JW: I called it "a graphic quality," but what do you identify as some of the main themes in your photography? Why are they compelling to you?

TS: My personal work largely focuses on found and carefully composed color and form, shape and symmetry. I have heard people describe my work as very "graphic" and think that it is an entirely appropriate description. My analytic background in architecture and engineering greatly informs the making of these types of photographs. I appreciate the beauty of mathematics in nature and the built environment. The engineering and the photography allow me express this beauty in two quite different ways that are very satisfying to me (the old left brain, right brain thing).


Sunday, March 28, 2010

Pretty, Funny Ladies

By Terry Richardson

To make the rainy (NYC) Monday brighter, below are some great images caught of eccentric women being, well... eccentric. Some are posed (although those that are do seem spontaneous at that), some are on the fly. In any event, all seem to capture a little piece of the subjects' personalities. This one of Pam Anderson just makes me chuckle every time, as do the many more after the jump.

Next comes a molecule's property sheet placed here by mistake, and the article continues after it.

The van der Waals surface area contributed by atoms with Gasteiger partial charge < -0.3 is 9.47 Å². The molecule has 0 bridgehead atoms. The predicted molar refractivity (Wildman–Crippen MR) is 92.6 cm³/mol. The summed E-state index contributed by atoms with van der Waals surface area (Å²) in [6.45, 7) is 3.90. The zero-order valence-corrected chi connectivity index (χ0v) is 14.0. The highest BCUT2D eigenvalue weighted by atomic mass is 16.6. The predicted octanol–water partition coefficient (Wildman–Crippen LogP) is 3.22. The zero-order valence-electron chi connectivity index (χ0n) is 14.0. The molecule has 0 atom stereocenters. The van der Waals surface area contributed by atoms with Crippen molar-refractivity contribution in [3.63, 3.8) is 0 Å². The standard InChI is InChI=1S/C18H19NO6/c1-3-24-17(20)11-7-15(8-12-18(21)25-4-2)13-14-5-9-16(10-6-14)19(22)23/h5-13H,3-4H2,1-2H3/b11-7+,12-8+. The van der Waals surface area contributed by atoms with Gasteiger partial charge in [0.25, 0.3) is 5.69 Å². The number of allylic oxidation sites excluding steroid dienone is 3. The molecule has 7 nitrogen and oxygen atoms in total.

Friday, March 26, 2010

Going Nowhere

Happy Friday everyone. This weekend I'll be hitting up the brand new Ryan McGinley exhibit, Everyone Knows This Is Nowhere (through April 17th), at Team Gallery. Last Thursday was the opening reception, and although I couldn't make it to witness myself, I heard it was so packed that the attendees spilled out to fill the entire city block from cross street to cross street (and to the point where the fire brigade came in and shut it down!). 

Thursday, March 25, 2010

Whose Space?

Street photography is not for the faint at heart-- or rather, the general concensus is that one is more apt to be successful if he/she is unafraid of getting a reaction, welcomes it even. Wednesday, Exposure Compensation did a great post on Jeff Mermelstein, a bold photog not concerned with getting in the faces of strangers. This is a great circle back to the discussion of being an "asshole" when shooting. How close do you have to get to be considered in someone else's "personal space"? And does it even matter?